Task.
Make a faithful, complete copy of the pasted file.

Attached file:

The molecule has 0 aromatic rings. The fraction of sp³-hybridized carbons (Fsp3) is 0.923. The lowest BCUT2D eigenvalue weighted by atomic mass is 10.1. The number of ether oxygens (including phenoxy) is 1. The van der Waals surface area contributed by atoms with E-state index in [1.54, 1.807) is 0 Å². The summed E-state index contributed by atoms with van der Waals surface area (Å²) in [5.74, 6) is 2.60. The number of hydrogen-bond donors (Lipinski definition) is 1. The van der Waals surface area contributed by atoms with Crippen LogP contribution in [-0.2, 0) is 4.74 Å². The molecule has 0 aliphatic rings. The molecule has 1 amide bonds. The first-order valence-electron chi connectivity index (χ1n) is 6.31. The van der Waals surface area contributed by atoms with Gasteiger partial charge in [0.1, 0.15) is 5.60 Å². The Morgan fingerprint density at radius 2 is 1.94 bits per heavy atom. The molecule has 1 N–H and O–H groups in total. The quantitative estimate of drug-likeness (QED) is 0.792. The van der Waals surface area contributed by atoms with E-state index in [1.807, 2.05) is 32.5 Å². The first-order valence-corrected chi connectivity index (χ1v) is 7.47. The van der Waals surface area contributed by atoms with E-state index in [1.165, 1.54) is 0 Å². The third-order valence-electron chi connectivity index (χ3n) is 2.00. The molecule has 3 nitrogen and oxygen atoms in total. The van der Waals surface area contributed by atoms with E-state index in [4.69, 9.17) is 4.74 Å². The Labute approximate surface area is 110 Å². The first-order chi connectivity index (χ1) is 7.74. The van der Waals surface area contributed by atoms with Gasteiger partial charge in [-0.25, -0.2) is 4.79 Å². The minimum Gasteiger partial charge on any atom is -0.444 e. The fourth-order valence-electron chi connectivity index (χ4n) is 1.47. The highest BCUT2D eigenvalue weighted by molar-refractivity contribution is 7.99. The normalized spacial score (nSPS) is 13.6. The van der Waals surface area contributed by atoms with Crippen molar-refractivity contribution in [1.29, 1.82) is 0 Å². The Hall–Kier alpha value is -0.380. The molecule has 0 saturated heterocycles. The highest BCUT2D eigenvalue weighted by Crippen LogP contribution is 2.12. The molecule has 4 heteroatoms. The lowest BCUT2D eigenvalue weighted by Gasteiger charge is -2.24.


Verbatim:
The molecule has 0 aromatic rings. The fraction of sp³-hybridized carbons (Fsp3) is 0.923. The lowest BCUT2D eigenvalue weighted by atomic mass is 10.1. The number of ether oxygens (including phenoxy) is 1. The van der Waals surface area contributed by atoms with E-state index in [1.54, 1.807) is 0 Å². The summed E-state index contributed by atoms with van der Waals surface area (Å²) in [5.74, 6) is 2.60. The number of hydrogen-bond donors (Lipinski definition) is 1. The van der Waals surface area contributed by atoms with Crippen LogP contribution in [-0.2, 0) is 4.74 Å². The molecule has 0 aliphatic rings. The molecule has 1 amide bonds. The first-order valence-electron chi connectivity index (χ1n) is 6.31. The van der Waals surface area contributed by atoms with Gasteiger partial charge in [0.1, 0.15) is 5.60 Å². The Morgan fingerprint density at radius 2 is 1.94 bits per heavy atom. The molecule has 1 N–H and O–H groups in total. The quantitative estimate of drug-likeness (QED) is 0.792. The van der Waals surface area contributed by atoms with E-state index in [1.807, 2.05) is 32.5 Å². The first-order valence-corrected chi connectivity index (χ1v) is 7.47. The van der Waals surface area contributed by atoms with E-state index in [1.165, 1.54) is 0 Å². The third-order valence-electron chi connectivity index (χ3n) is 2.00. The molecule has 3 nitrogen and oxygen atoms in total. The van der Waals surface area contributed by atoms with E-state index in [4.69, 9.17) is 4.74 Å². The Labute approximate surface area is 110 Å². The first-order chi connectivity index (χ1) is 7.74. The van der Waals surface area contributed by atoms with Gasteiger partial charge in [-0.25, -0.2) is 4.79 Å². The minimum Gasteiger partial charge on any atom is -0.444 e. The fourth-order valence-electron chi connectivity index (χ4n) is 1.47. The highest BCUT2D eigenvalue weighted by molar-refractivity contribution is 7.99. The normalized spacial score (nSPS) is 13.6. The van der Waals surface area contributed by atoms with Crippen molar-refractivity contribution in [1.29, 1.82) is 0 Å². The Hall–Kier alpha value is -0.380. The molecule has 0 saturated heterocycles. The highest BCUT2D eigenvalue weighted by Crippen LogP contribution is 2.12. The molecule has 4 heteroatoms. The lowest BCUT2D eigenvalue weighted by Gasteiger charge is -2.24.